Amendments to the EU Light Duty and Heavy Duty Emissions Requirements Proposed
The European Commission have recently published a proposal for a new EU Regulation that would introduce amendments to both the light duty and heavy duty emissions requirements. Some of the amendments proposed in this new Regulation clarify the application of the current requirements, whilst others propose an increase in the stringency of certain emissions requirements.
One of the proposed amendments affects both the light duty and heavy duty emissions requirements by revising the scope of both (EC) No. 715/2007 and (EU) No. 595/2009 to allow certain vehicles that would normally fall within the scope of the heavy duty emissions requirements to be type approved to the light duty emissions requirements, at the vehicle manufacturer's discretion. Currently, the light duty emissions requirements specified by (EC) No. 715/2007 apply to motor vehicles with a reference mass not exceeding 2610 kg, whilst motor vehicles with a reference mass exceeding 2610 kg fall within the scope of the heavy duty emissions requirements specified by (EU) No. 595/2009. In the case of vehicle models that have a reference mass range which spans this break point, this can lead to the situation where the vehicle manufacturer has to obtain type approval to both the light duty emissions requirements and the heavy duty emissions requirements for different vehicles within the same model range. To avoid this situation in future, it is proposed to revise the scope of both (EC) No. 715/2007 and (EU) No. 595/2009 so that vehicles with a reference mass exceeding 2610 kg which have a maximum vehicle mass not exceeding 5000 kg may, at the manufacturer's request, be type approved to the light duty emissions requirements instead of the heavy duty emissions requirements.
The only other proposed amendment that specifically relates to (EU) No. 595/2009 on heavy duty emissions concerns the application of the emissions limit for ammonia (NH3). Currently, the NH3 emissions limit is applied to all engines. However, as ammonia emissions are only considered to be an issue for compression ignition engines fitted with NOx after treatment technologies using urea, it is proposed to remove the NH3 emissions limit for positive ignition engines.
The remaining proposed amendments all relate to the light duty emissions requirements specified by (EC) No. 715/2007. In each case, the European Commission will be tasked with developing detailed requirements and procedures for each of these proposals, but the basic proposals can be summarised as follows:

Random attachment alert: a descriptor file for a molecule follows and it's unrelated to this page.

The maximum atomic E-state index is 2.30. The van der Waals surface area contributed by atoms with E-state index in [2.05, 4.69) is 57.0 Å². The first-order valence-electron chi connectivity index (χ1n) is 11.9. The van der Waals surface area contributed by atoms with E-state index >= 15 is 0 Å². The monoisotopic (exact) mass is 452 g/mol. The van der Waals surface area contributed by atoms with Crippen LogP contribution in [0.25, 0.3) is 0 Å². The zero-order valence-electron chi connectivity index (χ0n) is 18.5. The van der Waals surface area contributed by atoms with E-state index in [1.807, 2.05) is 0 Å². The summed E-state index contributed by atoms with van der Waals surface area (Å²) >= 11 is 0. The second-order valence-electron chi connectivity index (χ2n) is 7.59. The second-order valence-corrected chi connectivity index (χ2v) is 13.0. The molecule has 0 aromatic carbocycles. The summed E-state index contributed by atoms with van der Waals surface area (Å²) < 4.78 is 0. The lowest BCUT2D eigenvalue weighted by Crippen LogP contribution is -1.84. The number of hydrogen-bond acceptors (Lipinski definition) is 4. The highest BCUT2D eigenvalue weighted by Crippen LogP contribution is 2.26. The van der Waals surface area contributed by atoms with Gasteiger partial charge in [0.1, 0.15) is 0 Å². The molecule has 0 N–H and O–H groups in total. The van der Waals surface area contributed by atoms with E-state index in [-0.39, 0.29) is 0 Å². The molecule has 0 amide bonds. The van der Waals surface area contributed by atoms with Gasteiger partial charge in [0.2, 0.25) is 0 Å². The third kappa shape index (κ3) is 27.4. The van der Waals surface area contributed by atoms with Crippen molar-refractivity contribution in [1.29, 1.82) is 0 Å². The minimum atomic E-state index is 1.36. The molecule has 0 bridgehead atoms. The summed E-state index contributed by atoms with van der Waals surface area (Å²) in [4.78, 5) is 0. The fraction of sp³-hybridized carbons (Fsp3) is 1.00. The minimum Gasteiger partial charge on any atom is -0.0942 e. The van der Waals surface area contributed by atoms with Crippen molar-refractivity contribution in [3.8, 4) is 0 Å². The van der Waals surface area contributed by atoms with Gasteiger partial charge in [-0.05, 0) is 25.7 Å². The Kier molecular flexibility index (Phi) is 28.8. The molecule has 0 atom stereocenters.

- Methane emissions - Due to the fact that methane is a greenhouse gas with a global warming potential greater than that of carbon dioxide (CO2), it is proposed that the vehicle's methane emissions should be treated similarly to the vehicle's CO2 emissions. Therefore, it is proposed that the vehicle's methane emissions should be converted into equivalent CO2 emissions and then added to the vehicle's actual CO2 emissions to give a total equivalent CO2 emissions figure for the vehicle.
- Total hydrocarbon (THC) emissions - There is a concern that the currently applied limit for total hydrocarbon emissions is inhibiting the introduction of vehicles fuelled by natural gas. Therefore, it is proposed to increase, or even completely remove, the total hydrocarbon emission limit applicable to vehicles with a positive ignition engine.
- Nitrogen dioxide (NO2) emissions - A large proportion of the NOx emissions from modern vehicles, especially those fitted with diesel engines, are in the form of nitrogen dioxide (NO2). Therefore, it is proposed that a specific emissions limit for NO2 should be introduced. The implementation to such a limit should assist European cities in meeting the European air quality standard for NO2 which many of them are currently exceeding.
- Low temperature emissions test - The low temperature emissions test and the associated emissions limits were originally introduced as part of the Euro 3 emissions requirements and, despite advances in emissions control technology, the applicable emissions limits have remained unchanged since their original introduction. Therefore, it is proposed to review the emissions limits applicable to the low temperature emissions test and to consider introducing emissions limits for NOx and NO2.